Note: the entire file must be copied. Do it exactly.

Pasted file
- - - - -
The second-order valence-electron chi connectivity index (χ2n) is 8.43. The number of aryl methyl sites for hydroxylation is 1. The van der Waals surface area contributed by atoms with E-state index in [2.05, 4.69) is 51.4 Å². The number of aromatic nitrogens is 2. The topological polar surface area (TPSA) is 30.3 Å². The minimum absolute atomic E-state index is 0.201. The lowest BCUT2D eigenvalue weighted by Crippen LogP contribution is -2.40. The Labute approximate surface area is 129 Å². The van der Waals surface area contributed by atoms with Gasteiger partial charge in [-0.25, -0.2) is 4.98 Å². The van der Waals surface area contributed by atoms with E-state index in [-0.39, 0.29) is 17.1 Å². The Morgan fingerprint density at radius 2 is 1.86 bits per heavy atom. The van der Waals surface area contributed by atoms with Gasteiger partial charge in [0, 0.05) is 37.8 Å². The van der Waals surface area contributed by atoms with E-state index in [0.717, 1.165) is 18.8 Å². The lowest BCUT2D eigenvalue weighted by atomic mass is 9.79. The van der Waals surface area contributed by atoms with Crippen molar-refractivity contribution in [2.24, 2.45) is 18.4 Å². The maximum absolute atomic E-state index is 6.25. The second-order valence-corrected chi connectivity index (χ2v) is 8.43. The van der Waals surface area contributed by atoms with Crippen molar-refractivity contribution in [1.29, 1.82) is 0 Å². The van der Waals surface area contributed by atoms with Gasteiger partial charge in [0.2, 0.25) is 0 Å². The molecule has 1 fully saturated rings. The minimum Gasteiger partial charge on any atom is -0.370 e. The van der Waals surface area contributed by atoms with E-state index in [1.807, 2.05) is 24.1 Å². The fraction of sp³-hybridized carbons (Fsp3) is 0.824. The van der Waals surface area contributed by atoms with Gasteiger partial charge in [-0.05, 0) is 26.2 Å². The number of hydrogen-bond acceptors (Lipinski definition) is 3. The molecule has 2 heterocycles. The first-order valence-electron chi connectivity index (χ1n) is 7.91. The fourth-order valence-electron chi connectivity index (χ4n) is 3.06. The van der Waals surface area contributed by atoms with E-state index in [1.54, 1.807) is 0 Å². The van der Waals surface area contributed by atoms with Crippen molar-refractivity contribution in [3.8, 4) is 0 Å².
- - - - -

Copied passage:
The second-order valence-electron chi connectivity index (χ2n) is 8.43. The number of aryl methyl sites for hydroxylation is 1. The van der Waals surface area contributed by atoms with E-state index in [2.05, 4.69) is 51.4 Å². The number of aromatic nitrogens is 2. The topological polar surface area (TPSA) is 30.3 Å². The minimum absolute atomic E-state index is 0.201. The lowest BCUT2D eigenvalue weighted by Crippen LogP contribution is -2.40. The Labute approximate surface area is 129 Å². The van der Waals surface area contributed by atoms with Gasteiger partial charge in [-0.25, -0.2) is 4.98 Å². The van der Waals surface area contributed by atoms with E-state index in [-0.39, 0.29) is 17.1 Å². The Morgan fingerprint density at radius 2 is 1.86 bits per heavy atom. The van der Waals surface area contributed by atoms with Gasteiger partial charge in [0, 0.05) is 37.8 Å². The van der Waals surface area contributed by atoms with E-state index in [0.717, 1.165) is 18.8 Å². The lowest BCUT2D eigenvalue weighted by atomic mass is 9.79. The van der Waals surface area contributed by atoms with Crippen molar-refractivity contribution in [2.24, 2.45) is 18.4 Å². The maximum absolute atomic E-state index is 6.25. The second-order valence-corrected chi connectivity index (χ2v) is 8.43. The van der Waals surface area contributed by atoms with Crippen molar-refractivity contribution in [1.29, 1.82) is 0 Å². The van der Waals surface area contributed by atoms with Gasteiger partial charge in [0.2, 0.25) is 0 Å². The molecule has 1 fully saturated rings. The minimum Gasteiger partial charge on any atom is -0.370 e. The van der Waals surface area contributed by atoms with E-state index in [1.807, 2.05) is 24.1 Å². The fraction of sp³-hybridized carbons (Fsp3) is 0.824. The van der Waals surface area contributed by atoms with Gasteiger partial charge in [-0.05, 0) is 26.2 Å². The number of hydrogen-bond acceptors (Lipinski definition) is 3. The molecule has 2 heterocycles. The first-order valence-electron chi connectivity index (χ1n) is 7.91. The fourth-order valence-electron chi connectivity index (χ4n) is 3.06. The van der Waals surface area contributed by atoms with E-state index in [1.54, 1.807) is 0 Å². The van der Waals surface area contributed by atoms with Crippen molar-refractivity contribution in [3.8, 4) is 0 Å².